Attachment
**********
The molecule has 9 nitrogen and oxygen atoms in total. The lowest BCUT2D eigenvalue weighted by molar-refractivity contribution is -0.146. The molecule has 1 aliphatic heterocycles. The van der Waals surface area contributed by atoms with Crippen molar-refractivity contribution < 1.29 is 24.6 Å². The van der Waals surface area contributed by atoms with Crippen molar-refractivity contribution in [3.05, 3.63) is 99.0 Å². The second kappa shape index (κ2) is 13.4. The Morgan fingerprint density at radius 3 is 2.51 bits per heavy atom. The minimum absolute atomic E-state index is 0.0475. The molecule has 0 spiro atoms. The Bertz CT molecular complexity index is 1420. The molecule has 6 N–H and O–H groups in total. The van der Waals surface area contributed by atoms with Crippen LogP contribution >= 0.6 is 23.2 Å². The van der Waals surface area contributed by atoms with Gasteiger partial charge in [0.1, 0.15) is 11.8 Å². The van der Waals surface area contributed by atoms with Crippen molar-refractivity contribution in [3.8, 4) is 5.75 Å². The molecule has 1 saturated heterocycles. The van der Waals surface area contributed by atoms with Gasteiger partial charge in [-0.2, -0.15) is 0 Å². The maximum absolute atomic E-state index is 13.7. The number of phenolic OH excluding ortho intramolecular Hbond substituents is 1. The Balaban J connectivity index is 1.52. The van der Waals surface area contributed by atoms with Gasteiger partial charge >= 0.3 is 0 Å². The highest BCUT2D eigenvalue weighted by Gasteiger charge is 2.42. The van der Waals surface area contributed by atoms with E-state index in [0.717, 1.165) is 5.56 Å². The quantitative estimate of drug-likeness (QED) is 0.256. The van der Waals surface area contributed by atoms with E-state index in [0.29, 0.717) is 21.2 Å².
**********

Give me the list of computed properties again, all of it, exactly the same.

The molecule has 9 nitrogen and oxygen atoms in total. The lowest BCUT2D eigenvalue weighted by molar-refractivity contribution is -0.146. The molecule has 1 aliphatic heterocycles. The van der Waals surface area contributed by atoms with Crippen molar-refractivity contribution < 1.29 is 24.6 Å². The van der Waals surface area contributed by atoms with Crippen molar-refractivity contribution in [3.05, 3.63) is 99.0 Å². The second kappa shape index (κ2) is 13.4. The Morgan fingerprint density at radius 3 is 2.51 bits per heavy atom. The minimum absolute atomic E-state index is 0.0475. The molecule has 0 spiro atoms. The Bertz CT molecular complexity index is 1420. The molecule has 6 N–H and O–H groups in total. The van der Waals surface area contributed by atoms with Crippen LogP contribution >= 0.6 is 23.2 Å². The van der Waals surface area contributed by atoms with Gasteiger partial charge in [0.1, 0.15) is 11.8 Å². The van der Waals surface area contributed by atoms with Crippen molar-refractivity contribution in [3.8, 4) is 5.75 Å². The molecule has 1 saturated heterocycles. The van der Waals surface area contributed by atoms with Gasteiger partial charge in [-0.2, -0.15) is 0 Å². The maximum absolute atomic E-state index is 13.7. The number of phenolic OH excluding ortho intramolecular Hbond substituents is 1. The Balaban J connectivity index is 1.52. The van der Waals surface area contributed by atoms with Gasteiger partial charge >= 0.3 is 0 Å². The highest BCUT2D eigenvalue weighted by Gasteiger charge is 2.42. The van der Waals surface area contributed by atoms with E-state index in [0.717, 1.165) is 5.56 Å². The quantitative estimate of drug-likeness (QED) is 0.256. The van der Waals surface area contributed by atoms with E-state index in [0.29, 0.717) is 21.2 Å².